They also compared prevalence among Latinos of lifestyle-associated factors that contribute to liver cancer: heavy alcohol use, smoking, obesity and diabetes.
They found that from 1995 to 2006, annual age-adjusted liver cancer incidence increased among all populations – but was highest in South Texas Latinos over the entire period. The increase among South Texas Latinos was also significantly greater than all Texas Latinos, who in turn had significantly higher levels of liver cancer than the U.S. national sample.
While obesity and diabetes increased among all three groups, obesity rates were higher in Texas Latinos and highest in South Texas Latinos. Neither heavy alcohol consumption nor cigarette smoking increased.
“Regarding risk factors, we found remarkably similar and significantly increasing rates of obesity and diabetes in our study groups, with higher obesity prevalence in Texas and particularly South Texas Latinos,” said Dr. Amelie G. Ramirez, the study’s lead author and director of the Institute for Health Promotion Research at the Health Science Center.
The study warrants further exploration if there is a relationship between diabetes, obesity and liver cancer so that researchers can look at the problem from the standpoint of prevention, said Ramirez, who also is a professor of epidemiology and biostatistics in the Health Science Center’s School of Medicine and associate director of health disparities at the Health Science Center’s Cancer Therapy & Research Center.
“Both obesity and diabetes are preventable and/or treatable,” she said, “so reducing obesity and diabetes may be an important for lowering Latinos’ risk for liver cancer, too.”
A new National Institutes of Health website, NIH Clinical Research Trials and You, is designed to help people learn about clinical trials and how they can participate.
The resource, offered in English and Spanish, answers basic questions such as What are clinical trials and why do people participate? and What do I need to know if I am thinking about participating?
In addition, the website offers volunteer stories, researcher stories and educational resources.
You can also get help finding a clinical trial.
Forty years ago, nearly half of all students walked or biked to school. Now, only 14 percent do.
Why the change?
One major factor is school siting, the decisions school leaders make about where to build or rehabilitate schools. Over the past several decades, schools have increasingly been built on the outskirts of communities, too far from children’s homes for walking or biking to be practical. Meanwhile, obesity rates in children and adolescents have more than tripled, and a third of children are overweight or obese.
Locating schools closer to where families live can make it easier for kids to walk and bike to school—and more convenient for families to use school fields and other facilities after hours, when school is closed. When it comes to ethnicity and socioeconomic status, however, few neighborhoods are well integrated, which means students in neighborhood-based schools can be highly segregated, too.
But there are lots of ways to support both walkable and diverse schools. To help districts nationwide make school siting decisions that support their students’ health and educational success, Changelab Solutions has released a set of model school siting policies and other materials.
Check out these various training opportunities:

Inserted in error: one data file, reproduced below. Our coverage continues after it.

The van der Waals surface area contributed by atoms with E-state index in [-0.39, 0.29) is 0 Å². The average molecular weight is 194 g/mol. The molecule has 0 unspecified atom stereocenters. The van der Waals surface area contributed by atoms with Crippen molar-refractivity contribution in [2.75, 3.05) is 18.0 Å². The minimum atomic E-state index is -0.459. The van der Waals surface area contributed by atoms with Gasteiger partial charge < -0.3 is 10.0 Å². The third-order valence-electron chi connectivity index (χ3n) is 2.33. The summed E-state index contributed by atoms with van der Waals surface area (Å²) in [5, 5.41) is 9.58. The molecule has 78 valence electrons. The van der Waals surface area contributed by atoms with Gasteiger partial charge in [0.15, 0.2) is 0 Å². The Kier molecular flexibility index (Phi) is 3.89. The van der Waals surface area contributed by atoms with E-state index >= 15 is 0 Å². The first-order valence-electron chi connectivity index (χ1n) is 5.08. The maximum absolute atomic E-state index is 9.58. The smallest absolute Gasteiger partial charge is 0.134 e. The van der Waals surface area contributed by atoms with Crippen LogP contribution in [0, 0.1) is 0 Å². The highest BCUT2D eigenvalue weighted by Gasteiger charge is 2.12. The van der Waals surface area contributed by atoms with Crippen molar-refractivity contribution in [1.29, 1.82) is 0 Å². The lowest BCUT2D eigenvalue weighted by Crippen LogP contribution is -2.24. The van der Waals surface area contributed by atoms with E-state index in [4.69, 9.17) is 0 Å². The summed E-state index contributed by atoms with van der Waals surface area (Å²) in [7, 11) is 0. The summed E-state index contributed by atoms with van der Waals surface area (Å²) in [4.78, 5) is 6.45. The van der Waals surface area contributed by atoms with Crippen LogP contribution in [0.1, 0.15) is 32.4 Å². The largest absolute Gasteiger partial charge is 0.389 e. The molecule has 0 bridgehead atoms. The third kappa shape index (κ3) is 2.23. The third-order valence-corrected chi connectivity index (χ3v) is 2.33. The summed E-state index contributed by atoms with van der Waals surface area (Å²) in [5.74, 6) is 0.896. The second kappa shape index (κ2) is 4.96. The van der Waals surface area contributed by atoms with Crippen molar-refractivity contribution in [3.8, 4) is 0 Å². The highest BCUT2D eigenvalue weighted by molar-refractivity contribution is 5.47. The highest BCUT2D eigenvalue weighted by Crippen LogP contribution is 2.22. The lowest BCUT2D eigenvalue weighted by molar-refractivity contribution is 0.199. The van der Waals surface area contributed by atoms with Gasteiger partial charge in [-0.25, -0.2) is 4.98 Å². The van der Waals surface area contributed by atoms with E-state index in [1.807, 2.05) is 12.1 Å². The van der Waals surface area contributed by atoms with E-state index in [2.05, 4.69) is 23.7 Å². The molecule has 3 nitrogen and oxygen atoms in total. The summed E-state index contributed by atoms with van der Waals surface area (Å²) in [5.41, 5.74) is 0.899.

Christine Mirzayan Science and Technology Policy Graduate Fellowship Program
This graduate fellowship program of the National Academies is an early-career educational and training opportunity designed to engage fellows in the analytical process that informs U.S. science and technology policy. Fellows develop basic skills essential to working or participating in science policy at the federal, state, or local levels. The program takes place in Washington, D.C., from Aug. 27-Nov. 16, 2012.
Application Deadline: May 1, 2012 (references due April 27, 2012)
XSEDE (Extreme Science and Engineering Discovery Environment) is a collection of integrated digital resources and services. You can apply for a year-long program for U.S. students from underrepresented groups in the area of computational sciences to learn more about high performance computing and XSEDE resources, network with cutting-edge researchers and professional leaders, etc. XSEDE scholars will receive a travel grant to attend the XSEDE12 conference in Chicago (July 15-19, 2012) and participate in at least six online sessions.
Application Deadline: April 30, 2012 (references due April 27, 2012)
Psychology Summer Institute
The American Psychological Association is accepting applications for the 2012 Minority Fellowship Program Psychology Summer Institute, which will take place July 8-14, 2012 in Washington, D.C. The summer institute provides educational, professional development and mentoring experiences to advanced doctoral students of psychology and psychologists who are in the early stage of their careers. Participants are guided toward developing a grant proposal, postdoctoral fellowship, dissertation, treatment program, publication or program evaluation project.
Application deadline: May 1, 2012
Mentoring Researchers in Latino Health Disparities
The Graduate School of Public Health and the Institute for Behavioral and Community Health Services at San Diego State University are accepting applications for a nationwide mentoring program, Investing in America’s Future: Mentoring Researchers in Latino Health Disparities. The purpose of the program, which is scheduled July 20-August 3, 2012 in San Diego, California, is to mentor junior faculty and researchers pursuing research interests in cardiovascular disease in Latino populations and other chronic diseases specific to Latino subgroups.
Application deadline: Submit pre-application online as soon as possible